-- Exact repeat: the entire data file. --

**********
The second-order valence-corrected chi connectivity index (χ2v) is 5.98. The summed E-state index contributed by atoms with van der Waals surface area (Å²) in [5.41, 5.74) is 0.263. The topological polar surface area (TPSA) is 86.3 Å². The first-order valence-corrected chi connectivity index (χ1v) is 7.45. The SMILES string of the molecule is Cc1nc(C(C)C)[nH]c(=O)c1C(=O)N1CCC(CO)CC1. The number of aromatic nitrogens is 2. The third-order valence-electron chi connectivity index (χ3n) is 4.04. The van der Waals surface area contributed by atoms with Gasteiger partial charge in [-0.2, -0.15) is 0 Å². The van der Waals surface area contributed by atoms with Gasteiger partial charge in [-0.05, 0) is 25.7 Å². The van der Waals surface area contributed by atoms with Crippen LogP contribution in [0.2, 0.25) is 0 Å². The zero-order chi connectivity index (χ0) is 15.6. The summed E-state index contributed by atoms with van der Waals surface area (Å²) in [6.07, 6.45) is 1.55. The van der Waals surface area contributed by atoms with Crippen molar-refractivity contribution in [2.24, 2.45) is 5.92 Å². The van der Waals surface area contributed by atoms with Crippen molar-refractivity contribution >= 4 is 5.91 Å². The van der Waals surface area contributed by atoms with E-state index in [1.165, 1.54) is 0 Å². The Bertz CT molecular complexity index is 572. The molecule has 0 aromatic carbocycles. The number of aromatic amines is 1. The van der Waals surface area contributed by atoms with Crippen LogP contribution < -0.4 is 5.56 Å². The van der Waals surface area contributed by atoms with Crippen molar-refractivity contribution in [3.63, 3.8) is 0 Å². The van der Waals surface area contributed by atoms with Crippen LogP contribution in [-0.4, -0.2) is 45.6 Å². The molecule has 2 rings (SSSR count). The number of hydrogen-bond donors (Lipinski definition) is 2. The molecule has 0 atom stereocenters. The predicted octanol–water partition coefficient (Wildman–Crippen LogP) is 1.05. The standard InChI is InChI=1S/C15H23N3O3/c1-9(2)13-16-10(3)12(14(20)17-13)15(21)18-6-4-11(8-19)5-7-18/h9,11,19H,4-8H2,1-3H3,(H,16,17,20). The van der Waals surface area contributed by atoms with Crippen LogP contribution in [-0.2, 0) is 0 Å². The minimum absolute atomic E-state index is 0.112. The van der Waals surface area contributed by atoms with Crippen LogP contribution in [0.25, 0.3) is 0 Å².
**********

The second-order valence-corrected chi connectivity index (χ2v) is 5.98. The summed E-state index contributed by atoms with van der Waals surface area (Å²) in [5.41, 5.74) is 0.263. The topological polar surface area (TPSA) is 86.3 Å². The first-order valence-corrected chi connectivity index (χ1v) is 7.45. The SMILES string of the molecule is Cc1nc(C(C)C)[nH]c(=O)c1C(=O)N1CCC(CO)CC1. The number of aromatic nitrogens is 2. The third-order valence-electron chi connectivity index (χ3n) is 4.04. The van der Waals surface area contributed by atoms with Gasteiger partial charge in [-0.2, -0.15) is 0 Å². The van der Waals surface area contributed by atoms with Gasteiger partial charge in [-0.05, 0) is 25.7 Å². The van der Waals surface area contributed by atoms with Crippen LogP contribution in [0.2, 0.25) is 0 Å². The zero-order chi connectivity index (χ0) is 15.6. The summed E-state index contributed by atoms with van der Waals surface area (Å²) in [6.07, 6.45) is 1.55. The van der Waals surface area contributed by atoms with Crippen molar-refractivity contribution in [2.24, 2.45) is 5.92 Å². The van der Waals surface area contributed by atoms with Crippen molar-refractivity contribution >= 4 is 5.91 Å². The van der Waals surface area contributed by atoms with E-state index in [1.165, 1.54) is 0 Å². The Bertz CT molecular complexity index is 572. The molecule has 0 aromatic carbocycles. The number of aromatic amines is 1. The van der Waals surface area contributed by atoms with Crippen LogP contribution < -0.4 is 5.56 Å². The van der Waals surface area contributed by atoms with Crippen molar-refractivity contribution in [3.63, 3.8) is 0 Å². The van der Waals surface area contributed by atoms with Crippen LogP contribution in [-0.4, -0.2) is 45.6 Å². The molecule has 2 rings (SSSR count). The number of hydrogen-bond donors (Lipinski definition) is 2. The molecule has 0 atom stereocenters. The predicted octanol–water partition coefficient (Wildman–Crippen LogP) is 1.05. The standard InChI is InChI=1S/C15H23N3O3/c1-9(2)13-16-10(3)12(14(20)17-13)15(21)18-6-4-11(8-19)5-7-18/h9,11,19H,4-8H2,1-3H3,(H,16,17,20). The van der Waals surface area contributed by atoms with Crippen LogP contribution in [-0.2, 0) is 0 Å². The minimum absolute atomic E-state index is 0.112. The van der Waals surface area contributed by atoms with Crippen LogP contribution in [0.25, 0.3) is 0 Å².